Monday, 30 May 2011

To and over the high Andes

Three drive days from Los Gigantes to Tuzgle, with the first overnight stop in the northern town of Salta, where we partook of the eponymous beer, camped next to the largest swimming pool anybody had ever seen. It must have been 500m long by 100m wide. We would have done some lengths, held a swimming gala, a diving competition - but the pool was empty and the only activity  we managed was Rolf pitching his tent in the deep end.  Durng our second overnight Bob 'Dancing Master' Barnes held the highest swing dance lesson in the world, pirouettes at 3500m.  And it was cold that night: -10C inside the tents.  But those sleeping in the truck enjoyed balmy, almost tropical, conditions at -2.5C.  I know because I was there.  Somebody spotted the fresh paw print of what was undoubtedly a large cat...

The pass over the eastern Andes to the altiplano took us up to 4500m, then down to 3800m to the elegant, spacious, almost regency-like town of San Antonio de los Cobres, which has endless facilities for the discerning visitor, cafes facing gracious tree-lined avenues, fashionable shops, manicured public lawns, blazing flowerbeds rioutous with colour. Or not. Seldom had anybody seen a more desolate wasteland in which to build a place to live.  Passing through this hell-hole we carried on to our climbing venue, a canyon in the altiplano at 4200m, under the dark brooding cone of the Volcan Tuzgle after which the site is named. The first climbs had been put up by the Petzl Climbing Team and by virtue of its isolation ('s in the middle of sodding nowhere) it's very likely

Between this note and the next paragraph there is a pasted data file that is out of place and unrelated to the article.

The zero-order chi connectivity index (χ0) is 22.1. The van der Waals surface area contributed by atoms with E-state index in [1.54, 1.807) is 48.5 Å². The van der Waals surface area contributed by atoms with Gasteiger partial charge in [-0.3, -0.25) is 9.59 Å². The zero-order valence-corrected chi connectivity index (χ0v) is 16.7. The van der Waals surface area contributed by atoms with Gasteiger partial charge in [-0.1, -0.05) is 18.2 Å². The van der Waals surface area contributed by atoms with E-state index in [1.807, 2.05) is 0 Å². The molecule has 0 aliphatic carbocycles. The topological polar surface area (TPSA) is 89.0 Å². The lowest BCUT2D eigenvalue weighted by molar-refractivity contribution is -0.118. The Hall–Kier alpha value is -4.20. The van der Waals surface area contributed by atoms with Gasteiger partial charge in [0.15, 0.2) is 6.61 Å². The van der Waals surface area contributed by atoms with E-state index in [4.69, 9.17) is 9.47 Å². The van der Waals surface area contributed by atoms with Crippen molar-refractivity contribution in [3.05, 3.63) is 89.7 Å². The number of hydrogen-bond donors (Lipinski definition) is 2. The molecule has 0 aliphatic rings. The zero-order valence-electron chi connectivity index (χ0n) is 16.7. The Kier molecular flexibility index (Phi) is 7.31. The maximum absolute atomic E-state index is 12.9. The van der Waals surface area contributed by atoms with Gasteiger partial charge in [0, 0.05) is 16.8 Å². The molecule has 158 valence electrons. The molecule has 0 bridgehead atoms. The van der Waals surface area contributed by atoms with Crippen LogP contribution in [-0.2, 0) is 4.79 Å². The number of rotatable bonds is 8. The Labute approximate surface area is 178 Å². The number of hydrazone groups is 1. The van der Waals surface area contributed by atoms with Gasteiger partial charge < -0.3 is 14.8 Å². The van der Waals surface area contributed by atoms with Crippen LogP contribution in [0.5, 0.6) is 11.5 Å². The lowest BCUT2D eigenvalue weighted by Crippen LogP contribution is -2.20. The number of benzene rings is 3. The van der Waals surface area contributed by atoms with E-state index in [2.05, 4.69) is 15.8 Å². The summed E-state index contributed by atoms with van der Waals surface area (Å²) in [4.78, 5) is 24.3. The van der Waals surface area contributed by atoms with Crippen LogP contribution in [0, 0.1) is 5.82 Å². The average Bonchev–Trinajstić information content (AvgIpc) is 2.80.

we were only the second team to visit. So it's very likely the routes we did in traditional style were all new routes.  So when you go look out for such new classics as 'Gibson's Corner' (HVS 4c) and 'A bridge too far' (6b), both new routes by Nathan 'Ginger Lanky Bastard' Gibson.  Lots of bouldering too, on huge pink boulders scattered by some giant hand. And llamas, loads of them, herded by llama-dogs, running across the plain with only one thought in their minds: "Llamas, llamas, llamas". Only to round a corner to see a bunch of gringos: "Mierda, people, what the hell do I do now? ... I know, bark ... Mierda, they're not going anywhere ... I'll bark some more ... Nope, no good ... " and so they disappeared to get their llamas by some other route.